There’s been a lot of speculation these past few months about the fate of Church St.
After all, there has been a spate of business closings, including Statlers and Il Fornello, and one gay hotspot, Zelda’s, moved around the corner onto Yonge St. While some storefronts didn’t remain vacant for very long (the Lettieri and Il Fornello spaces are being renovated for new tenants), others are still empty.
Because the neighbourhood appears to be in flux, it has everyone chattering — and that makes it the perfect choice for the latest installment of Bent: An Evening of Queer Expressions.
Bent is the brainchild of Bryen Dunn, a local writer and promoter keen on provoking discussion within the city’s gay and trans communities. Each month, Dunn invites a panel of expert speakers to hold forth on a topic. Themes range from literature and politics to beauty and relationships. Audience members are encouraged to ask questions and share their own views in a forum that strives to be both educational and entertaining.
“Not everybody wants to go out to a bar every night to socialize,” says Dunn. “This series is attracting people who want to find out information and have a normal discussion, to actually speak with people.”
Now moving into its second year at the Gladstone Hotel’s Art Bar, Bent draws a healthy mix of genders and generations, all keen to stretch their brains in a convivial atmosphere (and for those with fond high school memories of sneaking beers between classes, there’s always the on-site cocktail bar).
There is a certain irony in debating Church St’s relevance in an area many homo hipsters are touting as Queer West. But even as the baby queens migrate to Queen St and its gritty environs, long-time village advocate and panelist Kristyn Wong-Tam feels that the rise of more queer-friendly neighbourhoods can only be a good thing for all of us.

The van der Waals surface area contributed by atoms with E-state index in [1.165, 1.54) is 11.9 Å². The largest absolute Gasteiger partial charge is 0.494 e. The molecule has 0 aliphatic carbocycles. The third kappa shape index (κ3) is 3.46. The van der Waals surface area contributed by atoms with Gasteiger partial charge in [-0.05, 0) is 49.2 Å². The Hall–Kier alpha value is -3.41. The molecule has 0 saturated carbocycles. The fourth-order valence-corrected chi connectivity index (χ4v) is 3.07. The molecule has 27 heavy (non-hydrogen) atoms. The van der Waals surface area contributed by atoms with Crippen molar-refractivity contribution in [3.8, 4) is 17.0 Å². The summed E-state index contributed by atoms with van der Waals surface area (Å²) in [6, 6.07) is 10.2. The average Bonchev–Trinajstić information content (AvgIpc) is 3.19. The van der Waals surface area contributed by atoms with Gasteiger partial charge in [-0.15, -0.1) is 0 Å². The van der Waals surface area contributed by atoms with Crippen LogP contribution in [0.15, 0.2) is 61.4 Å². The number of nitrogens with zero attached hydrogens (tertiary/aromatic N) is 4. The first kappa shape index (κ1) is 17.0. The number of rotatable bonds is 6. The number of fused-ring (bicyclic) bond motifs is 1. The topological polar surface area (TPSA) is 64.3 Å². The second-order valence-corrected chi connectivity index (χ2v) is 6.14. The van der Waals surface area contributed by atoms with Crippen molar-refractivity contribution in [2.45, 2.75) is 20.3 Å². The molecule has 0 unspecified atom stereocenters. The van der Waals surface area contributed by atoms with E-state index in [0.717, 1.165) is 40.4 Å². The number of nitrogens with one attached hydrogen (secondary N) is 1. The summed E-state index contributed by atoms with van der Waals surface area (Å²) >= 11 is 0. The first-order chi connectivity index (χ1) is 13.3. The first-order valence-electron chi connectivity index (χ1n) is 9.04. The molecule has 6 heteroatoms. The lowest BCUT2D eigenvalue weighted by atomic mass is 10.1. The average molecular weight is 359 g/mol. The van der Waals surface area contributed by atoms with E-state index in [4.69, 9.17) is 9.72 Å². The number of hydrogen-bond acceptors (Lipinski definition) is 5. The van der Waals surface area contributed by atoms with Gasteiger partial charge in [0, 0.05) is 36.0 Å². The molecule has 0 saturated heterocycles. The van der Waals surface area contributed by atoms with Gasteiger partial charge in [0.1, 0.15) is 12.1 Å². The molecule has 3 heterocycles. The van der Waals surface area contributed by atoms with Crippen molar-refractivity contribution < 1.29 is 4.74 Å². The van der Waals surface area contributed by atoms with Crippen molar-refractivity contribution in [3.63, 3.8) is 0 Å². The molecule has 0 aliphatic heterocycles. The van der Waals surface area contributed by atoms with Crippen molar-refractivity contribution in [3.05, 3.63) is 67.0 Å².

“The same parallel can be drawn with Chinatown,” says Wong-Tam, who also sits on the Church and Wellesley BIA. “There are five Chinatowns in the GTA, and each one is a very specific geographically placed neighbourhood. They all do fairly well, and there’s room for all of them.”
As excited as Wong-Tam feels to see queer areas popping up in other areas of the city, she points out that Church and Wellesley’s rich history and enduring attraction place it in a category of its own.
“I may feel very comfortable going into queer areas outside of the village, but Church and Wellesley is queer 24 hours a day, seven days a week,” she says. “It’s known internationally as the queer village and is a very specific destination spot for tourists.
“Also, when our community organizes itself, we congregate on Church St. You’re not going to see that up in East York just because we’ve moved into the suburbs. Church and Wellesley symbolizes our community.”
Panelist Nick Mulé has certainly seen his share of political gatherings in the heart of the gay village. As an active member of CLGRO (Coalition for Lesbian and Gay Rights in Ontario) and current spokesperson for Queer Ontario, Mulé feels that having a recognized gay area is essential.
“I address this from a perspective of space,” says Mulé. “It’s vitally important to have a place to go where you can feel relatively safe, be who you are, dress the way you choose, act the way you’re comfortable acting.
“When you think of the province of Ontario, there is no other street like Church St. We’re very fortunate to have this here, but at the same time it’s important to take more ownership of the street and turn it into something we want it to be for ourselves. And what that is, exactly, is what we need to have a dialogue about.”